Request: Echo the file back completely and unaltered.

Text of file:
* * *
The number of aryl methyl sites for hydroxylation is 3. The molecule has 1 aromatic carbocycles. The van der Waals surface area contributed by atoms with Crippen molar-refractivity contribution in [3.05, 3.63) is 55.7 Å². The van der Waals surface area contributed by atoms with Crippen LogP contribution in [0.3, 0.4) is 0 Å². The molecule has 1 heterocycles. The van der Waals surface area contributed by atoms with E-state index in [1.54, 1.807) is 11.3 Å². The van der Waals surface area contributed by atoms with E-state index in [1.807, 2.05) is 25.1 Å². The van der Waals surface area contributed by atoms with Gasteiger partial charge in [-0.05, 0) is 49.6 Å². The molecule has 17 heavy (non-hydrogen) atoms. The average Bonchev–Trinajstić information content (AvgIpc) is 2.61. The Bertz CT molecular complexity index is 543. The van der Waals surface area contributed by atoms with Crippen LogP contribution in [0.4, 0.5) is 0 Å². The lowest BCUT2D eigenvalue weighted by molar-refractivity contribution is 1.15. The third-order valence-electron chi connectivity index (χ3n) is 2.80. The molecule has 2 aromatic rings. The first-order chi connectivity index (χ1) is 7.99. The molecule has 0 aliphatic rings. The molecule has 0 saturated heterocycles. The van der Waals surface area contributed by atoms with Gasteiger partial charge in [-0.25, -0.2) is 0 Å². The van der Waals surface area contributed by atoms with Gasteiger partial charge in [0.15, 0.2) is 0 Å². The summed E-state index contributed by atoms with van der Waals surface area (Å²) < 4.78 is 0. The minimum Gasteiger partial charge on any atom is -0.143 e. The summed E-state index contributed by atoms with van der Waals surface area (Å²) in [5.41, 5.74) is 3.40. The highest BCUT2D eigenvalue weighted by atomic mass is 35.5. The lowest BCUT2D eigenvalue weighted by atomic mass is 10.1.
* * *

The number of aryl methyl sites for hydroxylation is 3. The molecule has 1 aromatic carbocycles. The van der Waals surface area contributed by atoms with Crippen molar-refractivity contribution in [3.05, 3.63) is 55.7 Å². The van der Waals surface area contributed by atoms with Crippen LogP contribution in [0.3, 0.4) is 0 Å². The molecule has 1 heterocycles. The van der Waals surface area contributed by atoms with E-state index in [1.54, 1.807) is 11.3 Å². The van der Waals surface area contributed by atoms with E-state index in [1.807, 2.05) is 25.1 Å². The van der Waals surface area contributed by atoms with Gasteiger partial charge in [-0.05, 0) is 49.6 Å². The molecule has 17 heavy (non-hydrogen) atoms. The average Bonchev–Trinajstić information content (AvgIpc) is 2.61. The Bertz CT molecular complexity index is 543. The van der Waals surface area contributed by atoms with Crippen LogP contribution in [0.4, 0.5) is 0 Å². The lowest BCUT2D eigenvalue weighted by molar-refractivity contribution is 1.15. The third-order valence-electron chi connectivity index (χ3n) is 2.80. The molecule has 2 aromatic rings. The first-order chi connectivity index (χ1) is 7.99. The molecule has 0 aliphatic rings. The molecule has 0 saturated heterocycles. The van der Waals surface area contributed by atoms with Gasteiger partial charge in [-0.25, -0.2) is 0 Å². The van der Waals surface area contributed by atoms with Gasteiger partial charge in [0.15, 0.2) is 0 Å². The summed E-state index contributed by atoms with van der Waals surface area (Å²) < 4.78 is 0. The minimum Gasteiger partial charge on any atom is -0.143 e. The summed E-state index contributed by atoms with van der Waals surface area (Å²) in [5.41, 5.74) is 3.40. The highest BCUT2D eigenvalue weighted by atomic mass is 35.5. The lowest BCUT2D eigenvalue weighted by atomic mass is 10.1.